Recently I stumbled across a photo of Ryan Gosling. You know the one.

“Hey girl. My perfect Saturday is a hot cup of tea, a trip to the Farmer’s market and curling up on the couch to figure out bell hooks’ theory that feminism is a struggle to eradicate the ideology of domination that permeates Western culture with you.” Soon after, I read “Sisters Under the Skin?” by Ellen Willis. In this 1982 essay, Willis analyzes two then-recent books by feminist authors that address the question of why the contemporary feminist movement is so white. One of those authors is bell hooks. Feminist Ryan and I had our Saturday cut out for us.

Willis takes hooks to task for asserting that racial imperialism supersedes sexual imperialism in America, for operating under the assumption that male supremacy is a product of white culture and suggesting that sexism isn’t a primary concern in the black community. Willis thinks hooks needs to get her priorities in order: “You can’t simultaneously agree that black women need feminism and deny the basic premise of feminism—that men have power over women,” she writes.

She’s right, of course, but I think she was missing the point. It’s not that sexism isn’t a concern for black women or that being black is more important than being a woman. Women of color, stationed at the intersection of race, class and sexual politics, are charged with the particularly hairy task of having to remind the world that our sex and our race are experientially inseparable. In no other arena is this task more important and personal than feminist discourse.  Black women’s historical involvement in the movement is at risk of being forgotten if we don’t continue to stress that race remains a fundamental issue in all dialogue concerning women’s liberation.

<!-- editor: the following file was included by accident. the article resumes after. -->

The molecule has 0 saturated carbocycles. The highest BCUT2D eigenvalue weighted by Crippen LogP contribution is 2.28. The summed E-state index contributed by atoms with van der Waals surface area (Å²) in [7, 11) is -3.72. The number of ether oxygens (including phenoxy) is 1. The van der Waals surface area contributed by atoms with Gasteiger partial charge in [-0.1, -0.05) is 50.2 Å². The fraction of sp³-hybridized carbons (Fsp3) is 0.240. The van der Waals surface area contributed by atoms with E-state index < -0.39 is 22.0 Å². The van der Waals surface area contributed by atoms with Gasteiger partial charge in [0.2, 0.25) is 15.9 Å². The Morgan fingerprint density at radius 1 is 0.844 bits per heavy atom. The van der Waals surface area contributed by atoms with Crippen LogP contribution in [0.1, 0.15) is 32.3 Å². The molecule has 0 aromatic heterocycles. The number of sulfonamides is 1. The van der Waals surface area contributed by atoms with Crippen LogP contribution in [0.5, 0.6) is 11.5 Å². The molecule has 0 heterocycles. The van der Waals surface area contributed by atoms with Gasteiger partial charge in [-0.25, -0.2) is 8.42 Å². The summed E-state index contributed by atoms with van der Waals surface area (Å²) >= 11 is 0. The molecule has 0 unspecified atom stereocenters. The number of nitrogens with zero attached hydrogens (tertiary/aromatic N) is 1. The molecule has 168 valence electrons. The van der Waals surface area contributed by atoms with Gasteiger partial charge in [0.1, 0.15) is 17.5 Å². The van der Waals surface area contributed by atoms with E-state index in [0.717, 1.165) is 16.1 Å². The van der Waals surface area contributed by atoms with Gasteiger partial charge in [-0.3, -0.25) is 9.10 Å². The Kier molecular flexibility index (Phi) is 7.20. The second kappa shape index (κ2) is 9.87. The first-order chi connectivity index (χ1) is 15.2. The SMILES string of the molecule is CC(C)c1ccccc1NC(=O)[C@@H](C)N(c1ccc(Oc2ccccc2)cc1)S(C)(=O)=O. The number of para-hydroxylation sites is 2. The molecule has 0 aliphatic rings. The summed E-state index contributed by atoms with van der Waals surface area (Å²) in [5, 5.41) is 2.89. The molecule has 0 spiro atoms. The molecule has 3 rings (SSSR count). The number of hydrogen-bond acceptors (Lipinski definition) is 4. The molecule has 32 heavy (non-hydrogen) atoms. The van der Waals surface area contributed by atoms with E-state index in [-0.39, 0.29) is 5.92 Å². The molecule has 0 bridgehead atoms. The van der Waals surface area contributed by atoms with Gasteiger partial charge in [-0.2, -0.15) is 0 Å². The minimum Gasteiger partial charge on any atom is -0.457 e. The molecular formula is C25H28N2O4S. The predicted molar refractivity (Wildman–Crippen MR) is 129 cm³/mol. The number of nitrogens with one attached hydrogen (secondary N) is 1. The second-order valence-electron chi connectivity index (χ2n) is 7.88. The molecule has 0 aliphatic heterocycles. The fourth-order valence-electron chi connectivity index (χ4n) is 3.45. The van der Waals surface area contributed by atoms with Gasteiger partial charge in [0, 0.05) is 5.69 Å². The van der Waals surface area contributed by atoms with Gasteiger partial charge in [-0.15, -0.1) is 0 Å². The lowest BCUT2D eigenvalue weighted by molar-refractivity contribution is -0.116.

The intersection of racism and sexism is so fraught that I even hesitate to bring it up with my white female friends because it always seems to boil down to an accusation, an indictment along the lines of: White feminists are guilty of trying to create a rubberstamp for the female experience that ignores issues of race and class.  That’s not cool, Willis agrees, but she asks what the alternative is if you’re not black and are never going to know what it’s like to be black. In “Sisters?” she posits that it’s more important to for black and white women to unite to fight their common opponents than divide to conquer the issues that separate them.

The problem with this approach, as hooks points out, is that it means denying the historical antagonism between black and white women in America. White slave owners instigated this antagonism by foisting very narrow sexual identities on slave and wife both. We ended up with two antithetical archetypes: Black women are evil, impure, forbidden and wretched. White women are angelic, pristine, wholesome and beautiful. These archetypes persist in both high and low culture.

Willis also criticizes hooks for implying that male sexual oppression was foreign to black women before white men introduced it to them. Of course it was not, but that’s not the point either. The point is the tension created by this dynamic is partly responsible for the racial divide in the feminist movement itself and therefore shouldn’t be ignored or minimized. The fact that it has been minimized is why we continue to read headlines like “Dear White Privileged People: This Post Is Not About Your Needs” on black feminist blogs. Black women are reacting to white women who are unaware that there’s an automatic advantage inherent in how they’re often perceived by the world at large —clean, nice and pure by nature, regardless of what they’re actually like—and who treat it as an entirely unremarkable thing; they might not even be aware that it’s a privilege. These are the women who think they can “liberate” themselves by dressing up like a “slut” and then call it “feminism”; women who haven’t had to cope with the idea of being told you’re a slut by nature, no matter what you’re wearing.